23. Set a timeframe. Decide where you want to be in a week, four weeks, eight weeks, twelve weeks. Set realistic goals. Measure yourself against those goals. Know what you will do if you fall short.

What we offer here is general advice, a shopping list of advice from which you can choose. It is intended to get you thinking of ideas that could work for you.

No two situations are the same. No situation is impossible. No business is dead until the doors are closed for the last time.

Never give up. Fight hard and fight smart to turn your business around.

Facing tough circumstances in retail can be like the deer in the middle of the road at night facing the headlights of an oncoming vehicle. Don’t freeze. Take action to mitigate your situation. A series of small steps could be the difference between closure and trading out of the problem.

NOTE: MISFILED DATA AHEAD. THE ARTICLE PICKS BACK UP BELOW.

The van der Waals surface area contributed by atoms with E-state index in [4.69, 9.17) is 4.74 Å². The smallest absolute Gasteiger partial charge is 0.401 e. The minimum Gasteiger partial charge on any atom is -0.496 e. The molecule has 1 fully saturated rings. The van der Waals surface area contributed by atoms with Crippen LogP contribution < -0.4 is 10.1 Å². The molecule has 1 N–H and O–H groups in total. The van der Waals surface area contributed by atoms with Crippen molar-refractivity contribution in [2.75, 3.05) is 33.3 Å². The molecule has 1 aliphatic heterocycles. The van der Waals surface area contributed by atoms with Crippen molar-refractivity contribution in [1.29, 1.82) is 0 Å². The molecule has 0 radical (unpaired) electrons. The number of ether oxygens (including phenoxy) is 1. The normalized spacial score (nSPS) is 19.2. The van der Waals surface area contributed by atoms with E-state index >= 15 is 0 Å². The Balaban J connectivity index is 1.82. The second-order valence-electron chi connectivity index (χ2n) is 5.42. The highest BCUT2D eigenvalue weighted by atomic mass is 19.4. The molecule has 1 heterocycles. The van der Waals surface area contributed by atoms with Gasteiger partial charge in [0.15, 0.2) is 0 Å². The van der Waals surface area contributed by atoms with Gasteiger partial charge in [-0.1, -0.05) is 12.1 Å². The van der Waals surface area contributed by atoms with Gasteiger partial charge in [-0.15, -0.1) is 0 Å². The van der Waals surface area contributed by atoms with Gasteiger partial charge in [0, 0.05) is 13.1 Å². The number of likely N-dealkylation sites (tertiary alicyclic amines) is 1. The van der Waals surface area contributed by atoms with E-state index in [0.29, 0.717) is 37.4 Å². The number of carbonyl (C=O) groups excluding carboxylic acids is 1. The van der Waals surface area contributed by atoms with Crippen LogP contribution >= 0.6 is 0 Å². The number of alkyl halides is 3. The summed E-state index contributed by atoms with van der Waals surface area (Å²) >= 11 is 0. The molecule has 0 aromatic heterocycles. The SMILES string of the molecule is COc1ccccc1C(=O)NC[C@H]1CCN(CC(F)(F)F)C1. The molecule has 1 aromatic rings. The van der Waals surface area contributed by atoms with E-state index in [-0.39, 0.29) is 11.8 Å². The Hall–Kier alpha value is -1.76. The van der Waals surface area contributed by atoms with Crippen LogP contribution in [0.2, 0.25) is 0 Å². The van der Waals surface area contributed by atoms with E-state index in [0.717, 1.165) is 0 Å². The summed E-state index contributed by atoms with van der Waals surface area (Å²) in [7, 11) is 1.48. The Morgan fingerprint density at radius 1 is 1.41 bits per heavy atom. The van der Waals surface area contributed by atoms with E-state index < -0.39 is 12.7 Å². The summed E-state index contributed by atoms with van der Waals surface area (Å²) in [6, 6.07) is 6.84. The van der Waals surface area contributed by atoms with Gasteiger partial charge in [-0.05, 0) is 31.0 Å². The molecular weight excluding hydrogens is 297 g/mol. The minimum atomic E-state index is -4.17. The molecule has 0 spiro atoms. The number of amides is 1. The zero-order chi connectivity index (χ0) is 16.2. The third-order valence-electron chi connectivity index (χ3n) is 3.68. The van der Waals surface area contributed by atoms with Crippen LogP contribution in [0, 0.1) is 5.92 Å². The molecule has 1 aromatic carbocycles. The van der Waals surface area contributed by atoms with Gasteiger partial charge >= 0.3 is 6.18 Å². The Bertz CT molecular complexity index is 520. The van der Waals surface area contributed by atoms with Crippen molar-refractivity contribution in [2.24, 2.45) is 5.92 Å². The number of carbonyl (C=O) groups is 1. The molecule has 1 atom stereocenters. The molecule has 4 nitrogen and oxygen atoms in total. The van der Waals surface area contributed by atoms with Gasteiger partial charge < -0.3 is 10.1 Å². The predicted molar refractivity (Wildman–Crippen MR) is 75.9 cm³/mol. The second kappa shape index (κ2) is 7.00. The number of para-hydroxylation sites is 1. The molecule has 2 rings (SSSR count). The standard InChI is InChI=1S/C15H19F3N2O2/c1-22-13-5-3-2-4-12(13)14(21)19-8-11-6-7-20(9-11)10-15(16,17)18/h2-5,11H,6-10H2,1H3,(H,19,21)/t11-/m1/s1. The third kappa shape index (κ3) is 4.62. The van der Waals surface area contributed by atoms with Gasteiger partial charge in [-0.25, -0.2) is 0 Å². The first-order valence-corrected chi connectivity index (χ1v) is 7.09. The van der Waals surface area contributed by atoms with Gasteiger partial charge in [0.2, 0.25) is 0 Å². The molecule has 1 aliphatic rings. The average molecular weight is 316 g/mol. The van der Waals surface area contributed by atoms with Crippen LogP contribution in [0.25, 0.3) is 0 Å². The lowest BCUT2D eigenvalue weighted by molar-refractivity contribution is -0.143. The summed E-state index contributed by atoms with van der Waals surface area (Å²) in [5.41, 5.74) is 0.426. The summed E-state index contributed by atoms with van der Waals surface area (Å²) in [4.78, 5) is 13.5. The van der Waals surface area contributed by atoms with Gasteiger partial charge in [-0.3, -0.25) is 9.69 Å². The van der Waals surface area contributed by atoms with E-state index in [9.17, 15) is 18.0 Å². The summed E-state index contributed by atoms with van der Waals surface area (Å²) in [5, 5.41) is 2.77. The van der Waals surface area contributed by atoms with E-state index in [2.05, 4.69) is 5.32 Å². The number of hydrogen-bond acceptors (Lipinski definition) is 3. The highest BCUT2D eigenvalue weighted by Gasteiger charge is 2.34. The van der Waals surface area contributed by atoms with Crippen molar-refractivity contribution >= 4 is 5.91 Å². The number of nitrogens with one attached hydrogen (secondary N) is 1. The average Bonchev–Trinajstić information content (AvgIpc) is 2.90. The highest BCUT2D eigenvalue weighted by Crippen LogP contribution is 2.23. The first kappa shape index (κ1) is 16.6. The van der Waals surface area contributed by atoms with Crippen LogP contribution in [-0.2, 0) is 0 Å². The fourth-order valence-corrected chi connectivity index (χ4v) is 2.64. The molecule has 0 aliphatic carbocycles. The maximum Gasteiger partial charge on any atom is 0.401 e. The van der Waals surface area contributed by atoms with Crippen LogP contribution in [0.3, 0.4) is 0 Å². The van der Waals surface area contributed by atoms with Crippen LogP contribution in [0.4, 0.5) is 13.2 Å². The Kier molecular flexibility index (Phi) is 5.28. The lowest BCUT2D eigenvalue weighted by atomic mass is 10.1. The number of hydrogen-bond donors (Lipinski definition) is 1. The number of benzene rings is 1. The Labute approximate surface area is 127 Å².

In your business data there are bound to be opportunities and insights around which growth can be achieved. If you are not sure where to look or what they could mean, ask us. We will help.

Checklist for those considering buying a local retail business

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In our work here at Tower Systems providing POS software for local small business retailers we are often asked for advice about buying businesses. A common question is: what should I ask for when looking at buying a newsagency?

The question itself, when asked, indicates how green a prospective purchaser is when it comes to purchasing a business.